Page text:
Here in Vermont we are well aware of Sen. Patrick Leahyís contributions to our quality of life here in the United States. Many may not be as aware, though, of his tireless work on behalf of civilian victims of war.
The senator through his work with the Leahy War Victims Fund has assisted thousands of innocent victims of conflict around the world. His work has been especially effective in helping those injured by land mines and other pieces of unexploded ordnance that can litter battlefields for generations after conflict has ended.
As co-founder of Clear Path International, I have seen firsthand the impact unexploded ordnance can have on families and communities. Due to this dangerous debris of war, valuable farmlands lie fallow, economic development is suppressed, and too often people are injured or killed by accidents involving the sometimes decades-old munitions.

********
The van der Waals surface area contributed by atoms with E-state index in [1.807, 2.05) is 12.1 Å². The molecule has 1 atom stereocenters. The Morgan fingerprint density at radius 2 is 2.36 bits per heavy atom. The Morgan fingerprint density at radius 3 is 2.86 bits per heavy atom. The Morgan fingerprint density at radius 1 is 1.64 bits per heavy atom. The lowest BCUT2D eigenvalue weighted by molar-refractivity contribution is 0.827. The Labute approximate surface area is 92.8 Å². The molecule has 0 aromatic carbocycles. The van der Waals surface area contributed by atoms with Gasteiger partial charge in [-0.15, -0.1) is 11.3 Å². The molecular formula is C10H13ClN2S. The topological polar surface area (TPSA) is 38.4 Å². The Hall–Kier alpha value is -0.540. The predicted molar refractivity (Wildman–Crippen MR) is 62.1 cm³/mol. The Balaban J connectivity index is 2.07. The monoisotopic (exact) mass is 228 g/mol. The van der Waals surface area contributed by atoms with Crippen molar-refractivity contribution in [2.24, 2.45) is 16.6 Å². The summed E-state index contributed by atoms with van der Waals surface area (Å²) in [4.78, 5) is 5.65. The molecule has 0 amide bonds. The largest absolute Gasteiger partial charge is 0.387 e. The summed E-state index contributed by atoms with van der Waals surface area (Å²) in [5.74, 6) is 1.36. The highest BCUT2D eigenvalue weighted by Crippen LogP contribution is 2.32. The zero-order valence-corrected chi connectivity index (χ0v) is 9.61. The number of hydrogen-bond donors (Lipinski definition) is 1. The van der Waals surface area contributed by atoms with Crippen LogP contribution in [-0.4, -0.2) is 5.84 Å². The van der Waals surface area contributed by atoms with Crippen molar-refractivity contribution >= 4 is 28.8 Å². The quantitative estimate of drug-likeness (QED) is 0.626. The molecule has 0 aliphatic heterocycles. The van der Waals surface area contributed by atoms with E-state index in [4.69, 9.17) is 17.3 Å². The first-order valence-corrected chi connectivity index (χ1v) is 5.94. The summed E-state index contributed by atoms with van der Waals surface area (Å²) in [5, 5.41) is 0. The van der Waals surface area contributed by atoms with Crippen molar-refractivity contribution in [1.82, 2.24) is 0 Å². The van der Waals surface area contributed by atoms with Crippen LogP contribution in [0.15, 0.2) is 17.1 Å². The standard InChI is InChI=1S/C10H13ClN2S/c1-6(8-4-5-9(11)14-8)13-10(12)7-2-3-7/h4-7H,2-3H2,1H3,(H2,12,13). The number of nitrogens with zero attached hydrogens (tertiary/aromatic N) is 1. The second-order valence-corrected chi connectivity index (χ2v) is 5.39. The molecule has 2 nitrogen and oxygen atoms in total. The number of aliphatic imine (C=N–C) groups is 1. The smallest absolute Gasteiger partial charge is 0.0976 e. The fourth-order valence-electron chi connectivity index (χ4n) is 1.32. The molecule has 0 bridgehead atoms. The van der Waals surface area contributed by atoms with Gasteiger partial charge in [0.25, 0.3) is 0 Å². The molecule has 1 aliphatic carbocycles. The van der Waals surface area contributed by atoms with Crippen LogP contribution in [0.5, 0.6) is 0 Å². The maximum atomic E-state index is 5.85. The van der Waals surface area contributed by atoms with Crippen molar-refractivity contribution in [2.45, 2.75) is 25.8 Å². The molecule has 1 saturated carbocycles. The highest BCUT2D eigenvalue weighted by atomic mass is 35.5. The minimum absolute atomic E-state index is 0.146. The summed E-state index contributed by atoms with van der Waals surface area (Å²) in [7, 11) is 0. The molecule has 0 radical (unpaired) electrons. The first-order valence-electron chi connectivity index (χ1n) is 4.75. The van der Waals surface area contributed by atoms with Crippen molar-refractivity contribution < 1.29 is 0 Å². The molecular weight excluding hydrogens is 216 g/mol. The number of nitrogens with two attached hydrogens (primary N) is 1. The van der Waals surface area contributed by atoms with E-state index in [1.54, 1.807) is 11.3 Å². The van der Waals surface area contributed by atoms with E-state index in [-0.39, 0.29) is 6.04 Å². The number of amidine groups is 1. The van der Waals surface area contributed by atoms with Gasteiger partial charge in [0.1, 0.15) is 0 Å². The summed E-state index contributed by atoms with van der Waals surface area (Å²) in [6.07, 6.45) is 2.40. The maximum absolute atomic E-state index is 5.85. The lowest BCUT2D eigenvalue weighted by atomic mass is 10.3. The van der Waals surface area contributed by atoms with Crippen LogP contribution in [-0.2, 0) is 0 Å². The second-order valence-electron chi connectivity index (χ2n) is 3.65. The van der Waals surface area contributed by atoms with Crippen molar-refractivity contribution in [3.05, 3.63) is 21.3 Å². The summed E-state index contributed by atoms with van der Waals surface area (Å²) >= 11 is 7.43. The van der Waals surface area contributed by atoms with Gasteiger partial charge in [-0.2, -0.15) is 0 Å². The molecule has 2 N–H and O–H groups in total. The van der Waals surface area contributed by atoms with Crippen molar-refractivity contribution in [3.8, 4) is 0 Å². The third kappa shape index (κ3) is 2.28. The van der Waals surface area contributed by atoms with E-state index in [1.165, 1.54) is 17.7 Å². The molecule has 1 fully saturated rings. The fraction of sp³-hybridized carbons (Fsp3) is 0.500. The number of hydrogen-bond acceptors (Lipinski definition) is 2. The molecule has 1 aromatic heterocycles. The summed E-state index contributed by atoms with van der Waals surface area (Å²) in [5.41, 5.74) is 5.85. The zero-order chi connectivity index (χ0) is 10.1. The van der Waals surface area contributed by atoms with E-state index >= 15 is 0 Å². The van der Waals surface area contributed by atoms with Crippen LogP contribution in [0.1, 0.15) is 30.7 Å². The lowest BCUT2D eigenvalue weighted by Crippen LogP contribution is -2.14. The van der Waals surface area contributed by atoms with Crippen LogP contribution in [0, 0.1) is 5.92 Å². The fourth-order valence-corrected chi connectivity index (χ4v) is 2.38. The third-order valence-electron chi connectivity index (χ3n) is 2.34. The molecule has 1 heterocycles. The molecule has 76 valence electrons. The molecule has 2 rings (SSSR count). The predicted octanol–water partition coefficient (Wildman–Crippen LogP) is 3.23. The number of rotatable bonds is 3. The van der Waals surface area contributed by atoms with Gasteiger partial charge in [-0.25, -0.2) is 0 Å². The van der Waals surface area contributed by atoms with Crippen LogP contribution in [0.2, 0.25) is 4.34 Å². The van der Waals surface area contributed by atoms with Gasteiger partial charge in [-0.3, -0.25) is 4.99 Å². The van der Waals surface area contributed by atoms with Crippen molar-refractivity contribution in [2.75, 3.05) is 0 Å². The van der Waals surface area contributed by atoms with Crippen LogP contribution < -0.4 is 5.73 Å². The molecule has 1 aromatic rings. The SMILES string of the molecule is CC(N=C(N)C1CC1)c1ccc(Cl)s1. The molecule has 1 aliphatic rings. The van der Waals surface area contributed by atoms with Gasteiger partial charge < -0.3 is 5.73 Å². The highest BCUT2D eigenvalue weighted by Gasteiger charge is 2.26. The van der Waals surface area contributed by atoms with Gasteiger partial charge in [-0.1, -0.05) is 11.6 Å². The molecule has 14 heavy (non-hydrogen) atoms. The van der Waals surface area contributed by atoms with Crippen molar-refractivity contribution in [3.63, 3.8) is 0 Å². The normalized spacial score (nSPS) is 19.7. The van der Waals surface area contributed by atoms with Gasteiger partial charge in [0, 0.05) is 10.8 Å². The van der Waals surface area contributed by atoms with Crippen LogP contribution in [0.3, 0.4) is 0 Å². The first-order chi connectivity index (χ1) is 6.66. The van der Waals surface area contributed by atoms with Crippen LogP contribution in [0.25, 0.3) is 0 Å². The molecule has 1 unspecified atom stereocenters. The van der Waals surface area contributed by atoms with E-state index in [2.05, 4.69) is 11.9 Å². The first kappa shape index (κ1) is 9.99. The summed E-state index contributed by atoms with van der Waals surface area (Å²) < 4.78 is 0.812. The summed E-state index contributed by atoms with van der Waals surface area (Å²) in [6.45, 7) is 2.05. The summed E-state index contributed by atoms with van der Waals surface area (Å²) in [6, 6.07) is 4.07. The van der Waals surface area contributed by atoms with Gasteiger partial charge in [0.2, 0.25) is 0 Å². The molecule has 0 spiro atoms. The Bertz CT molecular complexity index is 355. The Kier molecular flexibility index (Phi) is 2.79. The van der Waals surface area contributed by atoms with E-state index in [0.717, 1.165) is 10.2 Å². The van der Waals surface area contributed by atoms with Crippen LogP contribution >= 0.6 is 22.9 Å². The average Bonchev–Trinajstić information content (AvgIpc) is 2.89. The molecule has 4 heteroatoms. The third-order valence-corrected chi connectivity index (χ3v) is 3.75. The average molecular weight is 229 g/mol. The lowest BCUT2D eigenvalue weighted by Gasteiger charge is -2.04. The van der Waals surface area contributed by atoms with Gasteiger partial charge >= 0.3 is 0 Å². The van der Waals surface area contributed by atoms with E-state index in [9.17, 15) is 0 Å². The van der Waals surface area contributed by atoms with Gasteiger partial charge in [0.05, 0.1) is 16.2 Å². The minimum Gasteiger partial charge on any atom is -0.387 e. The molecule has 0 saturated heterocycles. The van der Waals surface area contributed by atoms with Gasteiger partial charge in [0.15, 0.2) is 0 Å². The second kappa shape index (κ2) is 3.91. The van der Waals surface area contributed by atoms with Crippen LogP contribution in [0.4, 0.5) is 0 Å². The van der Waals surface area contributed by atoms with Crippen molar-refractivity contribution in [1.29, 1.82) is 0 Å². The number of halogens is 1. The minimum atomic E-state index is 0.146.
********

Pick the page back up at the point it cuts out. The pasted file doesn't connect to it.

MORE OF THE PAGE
Most tragic are the deaths and injuries to children. Forty percent of victims of explosive remnants of war are younger than 18. This problem is real. I have visited injured kids who treated cluster bombs as if they were toys. I have met with too many mothers who have lost children.
That is why Sen. Leahyís most recent effort on this issue is so important. The Cluster Munitions Civilian Protection Act of 2013 will shelter future generations from sharing the fate of many survivors that Clear Path has assisted in our 13 years of work on this issue.
While the bill does not ban cluster munitions entirely (as many would like to see), it is an important step and one for which he and his staff deserve our recognition and gratitude.
I applaud Sen. Leahyís efforts and ask that you join me in supporting his work against cluster munitions.
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